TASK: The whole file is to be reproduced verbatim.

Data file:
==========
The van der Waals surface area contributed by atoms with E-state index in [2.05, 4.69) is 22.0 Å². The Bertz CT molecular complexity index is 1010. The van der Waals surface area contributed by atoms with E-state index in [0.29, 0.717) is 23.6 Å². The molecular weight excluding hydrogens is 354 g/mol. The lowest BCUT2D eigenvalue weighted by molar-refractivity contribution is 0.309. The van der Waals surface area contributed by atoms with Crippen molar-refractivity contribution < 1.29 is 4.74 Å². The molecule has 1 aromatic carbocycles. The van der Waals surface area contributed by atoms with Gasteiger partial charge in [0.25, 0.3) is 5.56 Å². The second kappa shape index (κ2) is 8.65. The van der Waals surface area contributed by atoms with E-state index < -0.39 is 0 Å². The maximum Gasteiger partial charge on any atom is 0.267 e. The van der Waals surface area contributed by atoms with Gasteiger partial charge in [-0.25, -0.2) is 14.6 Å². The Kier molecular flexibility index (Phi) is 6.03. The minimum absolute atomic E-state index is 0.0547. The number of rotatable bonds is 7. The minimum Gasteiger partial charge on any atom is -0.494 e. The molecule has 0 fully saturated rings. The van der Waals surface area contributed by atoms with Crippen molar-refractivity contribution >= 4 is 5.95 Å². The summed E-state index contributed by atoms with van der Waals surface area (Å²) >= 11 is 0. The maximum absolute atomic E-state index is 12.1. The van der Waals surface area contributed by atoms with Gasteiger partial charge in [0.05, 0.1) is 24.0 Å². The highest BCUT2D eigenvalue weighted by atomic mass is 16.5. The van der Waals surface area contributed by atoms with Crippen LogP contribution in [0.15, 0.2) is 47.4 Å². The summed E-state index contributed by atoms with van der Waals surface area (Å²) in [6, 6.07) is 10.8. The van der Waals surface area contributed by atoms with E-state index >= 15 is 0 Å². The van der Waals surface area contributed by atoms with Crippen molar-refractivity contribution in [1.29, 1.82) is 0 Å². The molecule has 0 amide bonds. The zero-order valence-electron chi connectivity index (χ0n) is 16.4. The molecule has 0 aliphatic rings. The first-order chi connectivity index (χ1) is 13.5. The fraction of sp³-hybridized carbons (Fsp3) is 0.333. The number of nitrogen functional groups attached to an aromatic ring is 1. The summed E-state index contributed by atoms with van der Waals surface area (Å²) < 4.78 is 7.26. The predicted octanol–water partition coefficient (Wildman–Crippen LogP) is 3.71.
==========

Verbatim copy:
The van der Waals surface area contributed by atoms with E-state index in [2.05, 4.69) is 22.0 Å². The Bertz CT molecular complexity index is 1010. The van der Waals surface area contributed by atoms with E-state index in [0.29, 0.717) is 23.6 Å². The molecular weight excluding hydrogens is 354 g/mol. The lowest BCUT2D eigenvalue weighted by molar-refractivity contribution is 0.309. The van der Waals surface area contributed by atoms with Crippen molar-refractivity contribution < 1.29 is 4.74 Å². The molecule has 1 aromatic carbocycles. The van der Waals surface area contributed by atoms with Gasteiger partial charge in [0.25, 0.3) is 5.56 Å². The second kappa shape index (κ2) is 8.65. The van der Waals surface area contributed by atoms with E-state index < -0.39 is 0 Å². The maximum Gasteiger partial charge on any atom is 0.267 e. The van der Waals surface area contributed by atoms with Gasteiger partial charge in [-0.25, -0.2) is 14.6 Å². The Kier molecular flexibility index (Phi) is 6.03. The minimum absolute atomic E-state index is 0.0547. The number of rotatable bonds is 7. The minimum Gasteiger partial charge on any atom is -0.494 e. The molecule has 0 fully saturated rings. The van der Waals surface area contributed by atoms with Crippen molar-refractivity contribution >= 4 is 5.95 Å². The summed E-state index contributed by atoms with van der Waals surface area (Å²) >= 11 is 0. The maximum absolute atomic E-state index is 12.1. The van der Waals surface area contributed by atoms with Gasteiger partial charge in [0.05, 0.1) is 24.0 Å². The highest BCUT2D eigenvalue weighted by atomic mass is 16.5. The van der Waals surface area contributed by atoms with Crippen LogP contribution in [0.15, 0.2) is 47.4 Å². The summed E-state index contributed by atoms with van der Waals surface area (Å²) in [6, 6.07) is 10.8. The van der Waals surface area contributed by atoms with E-state index >= 15 is 0 Å². The van der Waals surface area contributed by atoms with Crippen molar-refractivity contribution in [1.29, 1.82) is 0 Å². The molecule has 0 amide bonds. The zero-order valence-electron chi connectivity index (χ0n) is 16.4. The molecule has 0 aliphatic rings. The first-order chi connectivity index (χ1) is 13.5. The fraction of sp³-hybridized carbons (Fsp3) is 0.333. The number of nitrogen functional groups attached to an aromatic ring is 1. The summed E-state index contributed by atoms with van der Waals surface area (Å²) < 4.78 is 7.26. The predicted octanol–water partition coefficient (Wildman–Crippen LogP) is 3.71.